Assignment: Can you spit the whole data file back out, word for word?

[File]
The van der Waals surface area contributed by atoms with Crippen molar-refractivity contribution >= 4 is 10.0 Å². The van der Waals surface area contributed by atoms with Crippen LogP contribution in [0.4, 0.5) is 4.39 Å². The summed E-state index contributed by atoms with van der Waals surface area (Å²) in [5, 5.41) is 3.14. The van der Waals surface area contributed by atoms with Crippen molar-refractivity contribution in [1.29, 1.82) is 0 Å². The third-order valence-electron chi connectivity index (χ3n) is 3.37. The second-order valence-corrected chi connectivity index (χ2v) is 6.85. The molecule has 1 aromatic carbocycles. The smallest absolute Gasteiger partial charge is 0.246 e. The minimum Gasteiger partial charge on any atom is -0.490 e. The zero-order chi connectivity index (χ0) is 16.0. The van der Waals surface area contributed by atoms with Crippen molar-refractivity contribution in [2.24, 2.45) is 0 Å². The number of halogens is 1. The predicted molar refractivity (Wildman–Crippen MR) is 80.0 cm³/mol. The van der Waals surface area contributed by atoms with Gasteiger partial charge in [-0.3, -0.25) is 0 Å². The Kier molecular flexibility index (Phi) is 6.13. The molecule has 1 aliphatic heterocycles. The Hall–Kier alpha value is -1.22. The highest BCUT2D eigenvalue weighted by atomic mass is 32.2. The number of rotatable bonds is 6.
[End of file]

The van der Waals surface area contributed by atoms with Crippen molar-refractivity contribution >= 4 is 10.0 Å². The van der Waals surface area contributed by atoms with Crippen LogP contribution in [0.4, 0.5) is 4.39 Å². The summed E-state index contributed by atoms with van der Waals surface area (Å²) in [5, 5.41) is 3.14. The van der Waals surface area contributed by atoms with Crippen molar-refractivity contribution in [1.29, 1.82) is 0 Å². The third-order valence-electron chi connectivity index (χ3n) is 3.37. The second-order valence-corrected chi connectivity index (χ2v) is 6.85. The molecule has 1 aromatic carbocycles. The smallest absolute Gasteiger partial charge is 0.246 e. The minimum Gasteiger partial charge on any atom is -0.490 e. The zero-order chi connectivity index (χ0) is 16.0. The van der Waals surface area contributed by atoms with Crippen molar-refractivity contribution in [2.24, 2.45) is 0 Å². The number of halogens is 1. The predicted molar refractivity (Wildman–Crippen MR) is 80.0 cm³/mol. The van der Waals surface area contributed by atoms with Gasteiger partial charge in [-0.3, -0.25) is 0 Å². The Kier molecular flexibility index (Phi) is 6.13. The molecule has 1 aliphatic heterocycles. The Hall–Kier alpha value is -1.22. The highest BCUT2D eigenvalue weighted by atomic mass is 32.2. The number of rotatable bonds is 6.